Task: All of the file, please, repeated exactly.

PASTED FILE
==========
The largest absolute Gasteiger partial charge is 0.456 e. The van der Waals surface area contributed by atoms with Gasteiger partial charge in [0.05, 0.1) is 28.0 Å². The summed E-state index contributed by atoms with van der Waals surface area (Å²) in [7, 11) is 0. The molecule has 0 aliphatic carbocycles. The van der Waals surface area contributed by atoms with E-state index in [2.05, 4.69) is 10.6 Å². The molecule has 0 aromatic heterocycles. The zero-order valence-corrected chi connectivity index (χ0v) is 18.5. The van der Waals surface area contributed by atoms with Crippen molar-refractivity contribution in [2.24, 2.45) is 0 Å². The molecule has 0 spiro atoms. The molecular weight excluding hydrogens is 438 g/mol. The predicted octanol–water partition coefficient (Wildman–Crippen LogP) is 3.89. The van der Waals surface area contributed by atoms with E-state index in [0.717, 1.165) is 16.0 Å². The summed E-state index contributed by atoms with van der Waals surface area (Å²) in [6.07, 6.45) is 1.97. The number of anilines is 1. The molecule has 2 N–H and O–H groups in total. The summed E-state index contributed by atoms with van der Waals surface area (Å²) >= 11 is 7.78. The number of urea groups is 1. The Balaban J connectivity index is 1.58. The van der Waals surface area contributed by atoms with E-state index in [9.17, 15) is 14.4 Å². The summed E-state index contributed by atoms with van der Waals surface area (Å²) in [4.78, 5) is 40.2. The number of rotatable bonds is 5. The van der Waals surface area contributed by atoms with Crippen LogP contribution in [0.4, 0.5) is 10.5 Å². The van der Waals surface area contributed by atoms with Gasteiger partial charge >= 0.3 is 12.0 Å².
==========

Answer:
The largest absolute Gasteiger partial charge is 0.456 e. The van der Waals surface area contributed by atoms with Gasteiger partial charge in [0.05, 0.1) is 28.0 Å². The summed E-state index contributed by atoms with van der Waals surface area (Å²) in [7, 11) is 0. The molecule has 0 aliphatic carbocycles. The van der Waals surface area contributed by atoms with E-state index in [2.05, 4.69) is 10.6 Å². The molecule has 0 aromatic heterocycles. The zero-order valence-corrected chi connectivity index (χ0v) is 18.5. The van der Waals surface area contributed by atoms with Crippen molar-refractivity contribution in [2.24, 2.45) is 0 Å². The molecule has 0 spiro atoms. The molecular weight excluding hydrogens is 438 g/mol. The predicted octanol–water partition coefficient (Wildman–Crippen LogP) is 3.89. The van der Waals surface area contributed by atoms with E-state index in [0.717, 1.165) is 16.0 Å². The summed E-state index contributed by atoms with van der Waals surface area (Å²) in [6.07, 6.45) is 1.97. The number of anilines is 1. The molecule has 2 N–H and O–H groups in total. The summed E-state index contributed by atoms with van der Waals surface area (Å²) >= 11 is 7.78. The number of urea groups is 1. The Balaban J connectivity index is 1.58. The van der Waals surface area contributed by atoms with E-state index in [9.17, 15) is 14.4 Å². The summed E-state index contributed by atoms with van der Waals surface area (Å²) in [4.78, 5) is 40.2. The number of rotatable bonds is 5. The van der Waals surface area contributed by atoms with Crippen LogP contribution in [0.4, 0.5) is 10.5 Å². The van der Waals surface area contributed by atoms with Gasteiger partial charge >= 0.3 is 12.0 Å².